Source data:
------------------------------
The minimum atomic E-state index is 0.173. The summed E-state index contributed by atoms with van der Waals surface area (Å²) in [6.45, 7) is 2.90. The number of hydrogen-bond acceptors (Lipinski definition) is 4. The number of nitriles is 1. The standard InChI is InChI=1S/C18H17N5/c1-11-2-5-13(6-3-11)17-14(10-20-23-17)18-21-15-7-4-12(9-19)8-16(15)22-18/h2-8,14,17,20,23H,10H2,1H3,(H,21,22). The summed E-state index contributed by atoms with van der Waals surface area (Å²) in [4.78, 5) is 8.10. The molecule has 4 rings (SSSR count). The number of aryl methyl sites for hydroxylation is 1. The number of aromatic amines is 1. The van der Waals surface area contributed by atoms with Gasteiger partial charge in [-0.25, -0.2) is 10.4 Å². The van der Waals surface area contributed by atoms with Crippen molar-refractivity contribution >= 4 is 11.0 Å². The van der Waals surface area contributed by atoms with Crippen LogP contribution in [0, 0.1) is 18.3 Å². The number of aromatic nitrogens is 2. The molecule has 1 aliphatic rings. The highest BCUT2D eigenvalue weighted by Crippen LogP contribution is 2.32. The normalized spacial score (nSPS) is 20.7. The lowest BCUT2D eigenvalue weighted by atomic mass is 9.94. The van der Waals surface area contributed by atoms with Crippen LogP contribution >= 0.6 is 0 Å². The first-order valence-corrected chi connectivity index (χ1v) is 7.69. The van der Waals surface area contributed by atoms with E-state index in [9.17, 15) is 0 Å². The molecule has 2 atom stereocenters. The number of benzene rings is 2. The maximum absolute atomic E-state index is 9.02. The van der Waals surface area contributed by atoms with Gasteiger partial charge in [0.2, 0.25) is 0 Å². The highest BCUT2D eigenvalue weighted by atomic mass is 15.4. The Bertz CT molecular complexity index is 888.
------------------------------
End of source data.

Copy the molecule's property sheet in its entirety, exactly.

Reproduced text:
The minimum atomic E-state index is 0.173. The summed E-state index contributed by atoms with van der Waals surface area (Å²) in [6.45, 7) is 2.90. The number of hydrogen-bond acceptors (Lipinski definition) is 4. The number of nitriles is 1. The standard InChI is InChI=1S/C18H17N5/c1-11-2-5-13(6-3-11)17-14(10-20-23-17)18-21-15-7-4-12(9-19)8-16(15)22-18/h2-8,14,17,20,23H,10H2,1H3,(H,21,22). The summed E-state index contributed by atoms with van der Waals surface area (Å²) in [4.78, 5) is 8.10. The molecule has 4 rings (SSSR count). The number of aryl methyl sites for hydroxylation is 1. The number of aromatic amines is 1. The van der Waals surface area contributed by atoms with Gasteiger partial charge in [-0.25, -0.2) is 10.4 Å². The van der Waals surface area contributed by atoms with Crippen molar-refractivity contribution >= 4 is 11.0 Å². The van der Waals surface area contributed by atoms with Crippen LogP contribution in [0, 0.1) is 18.3 Å². The number of aromatic nitrogens is 2. The molecule has 1 aliphatic rings. The highest BCUT2D eigenvalue weighted by Crippen LogP contribution is 2.32. The normalized spacial score (nSPS) is 20.7. The lowest BCUT2D eigenvalue weighted by atomic mass is 9.94. The van der Waals surface area contributed by atoms with Crippen LogP contribution >= 0.6 is 0 Å². The first-order valence-corrected chi connectivity index (χ1v) is 7.69. The van der Waals surface area contributed by atoms with E-state index in [9.17, 15) is 0 Å². The molecule has 2 atom stereocenters. The number of benzene rings is 2. The maximum absolute atomic E-state index is 9.02. The van der Waals surface area contributed by atoms with Gasteiger partial charge in [0.2, 0.25) is 0 Å². The highest BCUT2D eigenvalue weighted by atomic mass is 15.4. The Bertz CT molecular complexity index is 888.